George W. Bush: The Makeover

Can the George W. Bush Policy Institute be a bipartisan, non-ideological engine for change? Lloyd Grove talks to the man in charge, James Glassman, about the challenge ahead.

Pablo Martinez Monsivais / AP Photo

Groundbreaking for the George W. Bush Policy Institute, the 43rd president’s bright idea for what has been vaguely described as an “action-oriented think tank,” isn’t expected till late next year. Brand-name architect Robert A.M. Stern, a “modern traditionalist,” has yet to unveil the blueprints and models. But already—and predictably, given Dubya’s troubled relationship with the intellectual elite—his nascent think tank has provoked reactions ranging from skepticism to disdain.

Bush’s recent appointment of Washington insider James K. Glassman as founding executive director of the institute at Southern Methodist University in Dallas has done little to reassure the ivory-tower dwellers. The 62-year-old Glassman, Bush’s undersecretary of state for public diplomacy, is known in D.C. as a former newspaper and magazine publisher and a onetime financial columnist for The Washington Post.

But he is positively notorious as the coauthor of a book boasting a magnificently mistaken title: Dow 36,000.

Glassman—who carefully says that “in no formal sense is Karl Rove involved” in the Bush Institute—stoutly rejects the notion that it will have anything to do with legacy-rehab.

“It’s been a real character-builder,” Glassman tells me good-naturedly about all the abuse he’s taken since his book—which confidently predicted “the coming rise in the stock market”—was published back in 1999, shortly before the tech bubble burst (never mind the financial meltdown of 2008). “I’ve definitely taken some criticism, and I’m a better man for it. I used to say to people who criticized the book, ‘Have you read it?’ But I suppose that was really kind of futile on my part. Telling people, ‘Hey, you gotta read the book,’ was really ridiculous,” Glassman says. “I think the book itself was sound. But the fact is, it had an inflammatory, overdone title.”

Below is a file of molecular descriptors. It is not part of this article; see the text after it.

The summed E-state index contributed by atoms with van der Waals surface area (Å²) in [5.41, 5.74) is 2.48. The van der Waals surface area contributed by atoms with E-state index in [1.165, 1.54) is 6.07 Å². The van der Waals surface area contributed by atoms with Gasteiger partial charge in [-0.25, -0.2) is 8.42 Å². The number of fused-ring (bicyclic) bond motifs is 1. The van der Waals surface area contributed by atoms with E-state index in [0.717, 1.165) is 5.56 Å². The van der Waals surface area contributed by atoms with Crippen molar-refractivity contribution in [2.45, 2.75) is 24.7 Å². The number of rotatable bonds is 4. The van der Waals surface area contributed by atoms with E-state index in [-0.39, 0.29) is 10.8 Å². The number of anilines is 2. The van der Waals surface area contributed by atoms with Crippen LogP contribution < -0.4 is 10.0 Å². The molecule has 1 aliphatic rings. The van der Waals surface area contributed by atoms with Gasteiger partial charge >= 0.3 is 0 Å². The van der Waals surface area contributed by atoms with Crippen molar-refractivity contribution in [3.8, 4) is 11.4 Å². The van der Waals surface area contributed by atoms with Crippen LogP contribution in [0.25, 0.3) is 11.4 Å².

But SMU History Professor Benjamin Johnson—a leading, if thwarted, opponent of the Bush complex—really likes the title. “To have picked the co-author of Dow 36,000 is a fitting tribute to the Bush legacy of wild-eyed utopianism,” Professor Johnson says. “It’s the same sort of vision of the future that caused a lot of people an enormous amount of damage while its architects are still sitting pretty. Glassman is an oddly poetic kind of choice.”

Bush 36,000, anyone?

Along with a small but vocal group of liberal faculty members from SMU’s Perkins School of Theology, Johnson has been watching the Bush Institute’s gestation with a jaundiced eye.

“The core concern is we risk turning over our public face to one of the most destructive and discredited presidencies in American history,” Professor Johnson says. “The way presidential libraries work, at least for a generation, is legacy burnishing”—an enterprise incompatible with truth-seeking, he says. “Most of the time, a presidential library’s subject looks a lot better at the library than a disinterested party would portray him.”